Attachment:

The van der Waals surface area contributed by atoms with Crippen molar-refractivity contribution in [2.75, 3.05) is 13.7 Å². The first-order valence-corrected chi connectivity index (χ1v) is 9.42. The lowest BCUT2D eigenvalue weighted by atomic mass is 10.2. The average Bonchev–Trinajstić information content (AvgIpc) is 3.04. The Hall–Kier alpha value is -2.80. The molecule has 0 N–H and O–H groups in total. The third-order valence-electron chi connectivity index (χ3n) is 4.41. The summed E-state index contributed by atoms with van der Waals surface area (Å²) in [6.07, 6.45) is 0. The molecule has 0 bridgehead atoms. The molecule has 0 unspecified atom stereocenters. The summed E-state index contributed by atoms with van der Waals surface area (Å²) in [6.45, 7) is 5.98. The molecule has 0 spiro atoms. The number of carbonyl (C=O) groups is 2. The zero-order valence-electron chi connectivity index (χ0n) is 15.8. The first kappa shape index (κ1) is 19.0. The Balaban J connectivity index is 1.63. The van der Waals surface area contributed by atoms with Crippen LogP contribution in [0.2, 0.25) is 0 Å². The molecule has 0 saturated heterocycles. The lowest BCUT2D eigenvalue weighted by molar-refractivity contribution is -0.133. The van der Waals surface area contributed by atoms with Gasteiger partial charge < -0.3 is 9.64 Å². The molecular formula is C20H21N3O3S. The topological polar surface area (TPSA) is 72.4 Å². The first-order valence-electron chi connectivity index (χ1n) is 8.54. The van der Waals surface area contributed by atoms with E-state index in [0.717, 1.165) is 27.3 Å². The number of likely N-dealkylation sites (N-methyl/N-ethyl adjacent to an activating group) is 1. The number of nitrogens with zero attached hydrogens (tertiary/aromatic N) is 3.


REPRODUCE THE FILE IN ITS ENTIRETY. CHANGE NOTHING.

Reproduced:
The van der Waals surface area contributed by atoms with Crippen molar-refractivity contribution in [2.75, 3.05) is 13.7 Å². The first-order valence-corrected chi connectivity index (χ1v) is 9.42. The lowest BCUT2D eigenvalue weighted by atomic mass is 10.2. The average Bonchev–Trinajstić information content (AvgIpc) is 3.04. The Hall–Kier alpha value is -2.80. The molecule has 0 N–H and O–H groups in total. The third-order valence-electron chi connectivity index (χ3n) is 4.41. The summed E-state index contributed by atoms with van der Waals surface area (Å²) in [6.07, 6.45) is 0. The molecule has 0 bridgehead atoms. The molecule has 0 unspecified atom stereocenters. The summed E-state index contributed by atoms with van der Waals surface area (Å²) in [6.45, 7) is 5.98. The molecule has 0 spiro atoms. The number of carbonyl (C=O) groups is 2. The zero-order valence-electron chi connectivity index (χ0n) is 15.8. The first kappa shape index (κ1) is 19.0. The Balaban J connectivity index is 1.63. The van der Waals surface area contributed by atoms with Crippen LogP contribution in [0.2, 0.25) is 0 Å². The molecule has 0 saturated heterocycles. The lowest BCUT2D eigenvalue weighted by molar-refractivity contribution is -0.133. The van der Waals surface area contributed by atoms with Gasteiger partial charge < -0.3 is 9.64 Å². The molecular formula is C20H21N3O3S. The topological polar surface area (TPSA) is 72.4 Å². The first-order valence-electron chi connectivity index (χ1n) is 8.54. The van der Waals surface area contributed by atoms with E-state index in [0.717, 1.165) is 27.3 Å². The number of likely N-dealkylation sites (N-methyl/N-ethyl adjacent to an activating group) is 1. The number of nitrogens with zero attached hydrogens (tertiary/aromatic N) is 3.